As you mentioned, people often hear from others that they require specific reports, like SOC 2 or ISO 27001, and they proceed to obtain them without questioning their suitability. However, during recent client interviews, I discovered instances where vendors or prospective customers initially requested these reports but were open to alternative approaches. It’s possible to push back and propose alternatives that might better align with their needs.
In many cases, companies are eager to satisfy prospects’ requests without fully considering whether these reports are genuinely essential. Taking a step back and asking what the prospect truly needs can lead to more efficient scoping and tailored reporting. This approach ensures that if a SOC report is indeed required, it serves the specific needs and requirements accurately.
Nicholas Muy: You’ve clearly been in this field for over five years, and I’m curious to know what keeps you engaged. Your LinkedIn headline, “SOC 2 that slaps,” caught my attention, and it’s one of the reasons I wanted to chat with you. Could you share more about that?
Beau Butaud: Indeed, it’s a great question. I’ve found that having an engaging LinkedIn headline does help filter out the random messages. I’m often surprised when people respond to my messages, but it’s reassuring to know that the headline plays a role in that.
As for my career choices, I share your sentiment about avoiding tasks that are merely checkbox exercises. I’ve contemplated shifting to building a product because I prefer endeavors where someone truly sees the value. What’s kept me in my current role is the opportunity to continually learn and grow.
I work with a variety of small to midsize companies, which means I’m not confined to a few clients all year. Instead, I switch to a new project approximately every other week. This rotation allows me to gain a high-level understanding of different businesses, their data protection practices, and various operational aspects, which I find incredibly fulfilling.
Additionally, as an auditor, I must grasp the technology I’m testing, and I strive to have a solid foundational understanding of it. This means staying updated on evolving technologies like containers and understanding the associated risks. I enjoy diving into these areas and continuously expanding my knowledge. So, in essence, it’s the constant learning and diversity of experiences that keep me engaged in my role.
Nicholas Muy: With technology evolving constantly, have you noticed any recent changes in how companies use technology that require auditors to adapt or think differently?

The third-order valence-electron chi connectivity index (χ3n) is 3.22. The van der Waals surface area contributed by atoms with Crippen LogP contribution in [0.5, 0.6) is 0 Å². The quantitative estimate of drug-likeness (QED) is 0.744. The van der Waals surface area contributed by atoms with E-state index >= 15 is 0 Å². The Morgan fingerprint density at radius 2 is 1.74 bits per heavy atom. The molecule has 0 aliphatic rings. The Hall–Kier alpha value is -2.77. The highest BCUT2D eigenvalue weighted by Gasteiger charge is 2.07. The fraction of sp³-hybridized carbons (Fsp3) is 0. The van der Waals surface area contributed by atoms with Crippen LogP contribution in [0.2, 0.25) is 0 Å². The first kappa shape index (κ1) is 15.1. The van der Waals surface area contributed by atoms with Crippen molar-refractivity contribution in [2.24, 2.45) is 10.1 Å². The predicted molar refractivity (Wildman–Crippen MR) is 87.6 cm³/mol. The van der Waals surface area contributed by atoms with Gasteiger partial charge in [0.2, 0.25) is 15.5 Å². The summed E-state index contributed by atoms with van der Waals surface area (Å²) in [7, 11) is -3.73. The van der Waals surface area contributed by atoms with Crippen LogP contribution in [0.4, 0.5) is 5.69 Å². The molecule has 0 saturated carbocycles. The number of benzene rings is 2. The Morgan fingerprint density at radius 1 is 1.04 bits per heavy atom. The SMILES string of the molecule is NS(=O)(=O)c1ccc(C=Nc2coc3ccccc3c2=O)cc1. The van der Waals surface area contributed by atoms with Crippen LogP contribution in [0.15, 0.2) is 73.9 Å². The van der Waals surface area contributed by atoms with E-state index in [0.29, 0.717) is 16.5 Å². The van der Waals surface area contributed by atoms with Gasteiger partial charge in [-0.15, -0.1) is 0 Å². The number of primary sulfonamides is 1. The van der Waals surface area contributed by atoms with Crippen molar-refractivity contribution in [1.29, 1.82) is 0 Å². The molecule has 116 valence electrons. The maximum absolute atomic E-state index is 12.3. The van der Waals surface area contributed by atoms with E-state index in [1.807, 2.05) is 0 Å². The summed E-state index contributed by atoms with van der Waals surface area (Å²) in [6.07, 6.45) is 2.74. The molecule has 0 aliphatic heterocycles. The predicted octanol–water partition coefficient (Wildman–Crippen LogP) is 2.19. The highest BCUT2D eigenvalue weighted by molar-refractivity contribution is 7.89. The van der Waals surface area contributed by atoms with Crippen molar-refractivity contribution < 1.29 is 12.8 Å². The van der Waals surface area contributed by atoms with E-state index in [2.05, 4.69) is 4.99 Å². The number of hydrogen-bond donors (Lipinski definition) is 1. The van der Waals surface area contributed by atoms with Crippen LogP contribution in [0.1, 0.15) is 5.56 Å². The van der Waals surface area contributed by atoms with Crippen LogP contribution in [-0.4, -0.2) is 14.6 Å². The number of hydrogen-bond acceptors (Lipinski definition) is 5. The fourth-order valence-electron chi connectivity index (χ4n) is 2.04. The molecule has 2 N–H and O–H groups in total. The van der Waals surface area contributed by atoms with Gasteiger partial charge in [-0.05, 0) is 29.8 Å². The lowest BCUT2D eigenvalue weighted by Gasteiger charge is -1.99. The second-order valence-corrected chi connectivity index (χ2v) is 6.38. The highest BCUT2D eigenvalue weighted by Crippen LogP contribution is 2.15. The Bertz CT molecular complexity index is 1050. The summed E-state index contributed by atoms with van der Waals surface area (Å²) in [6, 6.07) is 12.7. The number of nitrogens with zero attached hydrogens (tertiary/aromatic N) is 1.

Beau Butaud: A few examples come to mind, and while this one isn’t current but spans the last decade, it relates to change management controls. The approach has evolved significantly, especially for companies embracing modern tech stacks and agile processes. While some companies still follow a waterfall approach, many are transitioning to agile methodologies, allowing them to deploy changes frequently to production.
In the past, the security approach revolved around granting developers access to source code repositories and, eventually, providing access to production servers for deployment teams, including DevOps. Auditors found it relatively simple to ask whether developers had access to production servers.
Now, we’re witnessing this shift firsthand. Unlike before, when we relied on lists, it’s become more integrated into the tools and workflows. For instance, a developer might have the capability to build and push something into production on the same day, as long as it undergoes the appropriate review, testing, or gets processed through a build pipeline.
This shift has prompted us to reevaluate what we consider crucial between development and deployment. The specific criteria vary depending on the product, making it an interesting challenge. Another intriguing aspect is the potential impact of AI on audits, although it hasn’t significantly influenced current audit practices. It’s a space I’m keeping an eye on to see how it unfolds.
Nicholas Muy: Nowadays, many companies opt for continuous deployment due to the pressure to release changes rapidly. What changes would you, as an auditor, wish to see in the next few years?
Beau Butaud: My top wish would be for companies to take more ownership of their compliance program. Often, the default is to shift this responsibility to the auditor, which happens for various reasons. Auditors are seen as experts in the compliance framework, and the company is typically the one paying for the audit, creating a natural client-service relationship.